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Salivary gland biopsy as a diagnostic test for Parkinson's disease

The aim of study was to determine whether the biopsies of the submandibular gland and minor salivary gland demonstrate Lewy-type alpha-synucleinopathy ( LTS ) in Parkinson's disease ( PD ) patients.

There is no diagnostic test for LTS in living patients with Parkinson's disease. Researchers al Mayo Clinic Arizona have found LTS in autopsied PD submandibular glands and others found LTS in the minor salivary gland.

Patients with Parkinson's disease for greater than5 years, responsive to dopaminergic medication, without dementia or known salivary gland disorder were included. Core needle biopsies ( 18 or 16 gauge ) of one submandibular gland were performed percutaneously. Minor salivary glands were removed via a small incision in the lower lip. Tissue was fixed in formalin and serial 5um paraffin sections were immunohistochemically stained for phosphorylated alpha-synuclein and reviewed for evidence of LTS.

To date biopsies from 10 PD subjects ( 6 female, 4 male ) have been fully completed. Mean age was 67.8 yrs ( range 61-76 ) and mean PD duration was 10.4 yrs ( range 6-14 ).

Researchers have extracted 1-5 core needle samples of submandibular gland ( 240-535 um thick ) and 2-5 minor salivary glands requiring 1-3 stiches.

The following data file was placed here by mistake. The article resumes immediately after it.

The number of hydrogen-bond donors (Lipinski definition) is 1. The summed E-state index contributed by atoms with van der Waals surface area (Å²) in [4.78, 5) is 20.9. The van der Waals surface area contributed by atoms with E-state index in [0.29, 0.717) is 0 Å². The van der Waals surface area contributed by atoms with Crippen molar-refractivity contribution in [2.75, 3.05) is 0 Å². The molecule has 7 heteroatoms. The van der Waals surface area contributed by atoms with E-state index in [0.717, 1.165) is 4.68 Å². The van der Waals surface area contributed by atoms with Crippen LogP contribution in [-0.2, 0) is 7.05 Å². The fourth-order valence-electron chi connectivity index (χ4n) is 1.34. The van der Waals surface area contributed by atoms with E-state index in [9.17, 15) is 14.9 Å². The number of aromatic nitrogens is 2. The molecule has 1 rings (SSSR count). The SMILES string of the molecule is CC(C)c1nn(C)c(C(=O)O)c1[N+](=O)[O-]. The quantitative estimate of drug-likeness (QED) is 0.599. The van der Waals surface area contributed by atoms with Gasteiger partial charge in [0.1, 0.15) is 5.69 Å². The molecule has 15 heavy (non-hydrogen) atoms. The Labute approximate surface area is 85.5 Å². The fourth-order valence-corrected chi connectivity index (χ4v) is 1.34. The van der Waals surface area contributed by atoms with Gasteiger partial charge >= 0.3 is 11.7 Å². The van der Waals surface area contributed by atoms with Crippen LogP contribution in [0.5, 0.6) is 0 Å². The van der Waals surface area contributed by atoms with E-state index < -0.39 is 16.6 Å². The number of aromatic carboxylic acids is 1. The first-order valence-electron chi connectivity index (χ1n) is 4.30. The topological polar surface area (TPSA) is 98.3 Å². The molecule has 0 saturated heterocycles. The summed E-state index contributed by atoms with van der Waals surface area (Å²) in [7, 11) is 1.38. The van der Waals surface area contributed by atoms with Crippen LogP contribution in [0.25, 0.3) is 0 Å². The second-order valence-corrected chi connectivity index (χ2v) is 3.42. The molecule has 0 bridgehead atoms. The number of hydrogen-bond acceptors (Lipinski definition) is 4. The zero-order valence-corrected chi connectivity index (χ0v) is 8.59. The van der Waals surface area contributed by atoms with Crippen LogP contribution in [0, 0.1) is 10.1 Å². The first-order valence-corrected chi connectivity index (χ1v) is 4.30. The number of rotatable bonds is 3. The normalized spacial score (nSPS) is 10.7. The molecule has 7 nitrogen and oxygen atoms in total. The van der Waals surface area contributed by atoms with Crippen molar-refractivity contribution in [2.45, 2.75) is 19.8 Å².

Three patients had one adverse event each: swollen cheek, sore throat, excess fluid expelled from the needle biopsy site after a sneeze.

Positive LTS staining was detected in 4/6 submandibular gland biopsies ( 4 cases did not have sufficient glandular tissue ). Only 1/10 minor salivary gland biopsies were positive despite sufficient glandular tissue in all 10.

In conclusion, this feasibility study provides the first evidence for the use of submandibular, but not minor salivary, gland biopsies as a diagnostic test for LTS in patients with Parkinson disease.
This finding may be of great use when needing confirmatory tissue proof of Parkinson disease, especially when considering performing invasive procedures ( i.e., deep brain stimulation surgery or gene therapy ). ( Xagena )

Source: American Academy of Neurology ( AAN ) 65th Annual Meeting, 2013